And Arcturi: seemingly used for northern stars. wild roses, &c. Our language has perhaps no line modulated with more subtle sweetness.

358 cccxvi








Coleridge describes this poem as the fragment of a dream-vision, perhaps, an opium-dream?-which composed itself in his mind when fallen asleep after reading a few lines about 'the Khan Kubla' in Purchas' Pilgrimage.

cccxviii Ceres' daughter: Proserpine. God of Torment: Pluto.

cccxxi The leading idea of this beautiful description of a day's landscape in Italy appears to be-On the voyage of life are many moments of pleasure, given by the sight of Nature, who has power to heal even the worldliness and the uncharity of man.

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1. 23 Amphitrite was daughter to Ocean.

cccxxii 1. 21 Maenad: a frenzied Nymph, attendant on Dionysos in the Greek mythology. May we not call this the most vivid, sustained, and impassioned amongst all Shelley's magical personifications of Nature?


1. 5 Plants under water sympathize with the seasons of the land, and hence with the winds which affect them.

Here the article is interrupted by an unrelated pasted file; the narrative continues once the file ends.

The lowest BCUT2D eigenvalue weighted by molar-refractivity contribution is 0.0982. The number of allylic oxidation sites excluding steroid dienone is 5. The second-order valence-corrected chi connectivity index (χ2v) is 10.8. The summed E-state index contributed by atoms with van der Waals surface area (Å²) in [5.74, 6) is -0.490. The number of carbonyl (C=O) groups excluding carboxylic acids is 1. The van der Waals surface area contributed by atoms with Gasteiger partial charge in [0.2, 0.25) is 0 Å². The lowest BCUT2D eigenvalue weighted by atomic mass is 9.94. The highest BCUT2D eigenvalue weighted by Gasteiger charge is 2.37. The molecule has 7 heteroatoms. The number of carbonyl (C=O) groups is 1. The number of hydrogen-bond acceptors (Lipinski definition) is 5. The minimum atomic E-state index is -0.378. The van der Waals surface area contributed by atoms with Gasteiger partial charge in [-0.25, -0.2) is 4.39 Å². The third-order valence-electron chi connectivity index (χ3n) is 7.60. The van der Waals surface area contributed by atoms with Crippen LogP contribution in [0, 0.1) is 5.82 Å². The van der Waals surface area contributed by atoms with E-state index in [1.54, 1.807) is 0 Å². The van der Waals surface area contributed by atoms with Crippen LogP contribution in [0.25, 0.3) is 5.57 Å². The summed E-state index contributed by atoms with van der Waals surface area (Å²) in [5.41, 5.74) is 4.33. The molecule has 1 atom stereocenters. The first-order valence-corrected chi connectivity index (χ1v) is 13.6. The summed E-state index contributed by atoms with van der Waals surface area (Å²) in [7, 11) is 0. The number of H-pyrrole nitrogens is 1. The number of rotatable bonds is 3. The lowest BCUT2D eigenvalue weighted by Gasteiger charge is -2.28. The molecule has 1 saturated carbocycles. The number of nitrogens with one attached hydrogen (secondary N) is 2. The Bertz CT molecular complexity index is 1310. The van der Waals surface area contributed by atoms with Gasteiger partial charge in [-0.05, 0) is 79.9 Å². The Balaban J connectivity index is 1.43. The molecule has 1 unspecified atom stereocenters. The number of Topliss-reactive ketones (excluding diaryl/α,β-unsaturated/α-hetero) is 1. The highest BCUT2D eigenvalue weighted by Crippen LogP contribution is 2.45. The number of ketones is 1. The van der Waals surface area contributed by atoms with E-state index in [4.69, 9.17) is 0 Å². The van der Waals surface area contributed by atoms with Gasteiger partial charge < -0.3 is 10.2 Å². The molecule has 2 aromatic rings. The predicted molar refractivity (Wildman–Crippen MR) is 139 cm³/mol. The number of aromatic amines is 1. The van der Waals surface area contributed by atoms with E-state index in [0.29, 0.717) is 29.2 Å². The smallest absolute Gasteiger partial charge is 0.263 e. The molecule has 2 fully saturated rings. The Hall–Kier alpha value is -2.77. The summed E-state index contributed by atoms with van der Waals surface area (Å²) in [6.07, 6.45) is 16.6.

cccxxiii Written soon after the death, by shipwreck, of Wordsworth's brother John. This poem may be profitably compared with Shelley's following it. Each is the most complete expression of the innermost spirit of his art given by these great Poets:-of that İdea which, as in the case of the true Painter, (to quote the words of Reynolds,) 'subsists only in the mind: The sight never beheld it, nor has the hand expressed it: it is an idea residing in the breast of the artist, which he is always labouring to impart, and which he dies at last without imparting.'

the Kind: the human race.




cccxxvii the Royal Saint: Henry VI.

cccxxviii st. 4 this folk: its has been here plausibly but, perhaps, unnecessarily, conjectured.-Every one knows the general story of the Italian Renaissance, of the Revival of Letters. From Petrarch's day to our own, that ancient world has renewed its youth: Poets and artists, students and thinkers, have yielded themselves wholly to its fascination, and deeply penetrated its spirit. Yet perhaps no one more truly has vivified, whilst idealizing, the picture of Greek country life in the fancied Golden Age, than Keats in these lovely (if somewhat unequally executed) stanzas: his quick imagination, by a kind of 'natural magic,' more than supplying the scholarship which his youth had no opportunity of gaining.

155 cxxxiv These stanzas are by Richard Verstegan (—c. 1635), a poet and antiquarian, published in his rare Odes (1601), under the title Our Blessed Ladies Lullaby, and reprinted by Mr. Orby Shipley in his beautiful Carmina Mariana (1893). The four stanzas here given form the opening of a hymn of twenty-four.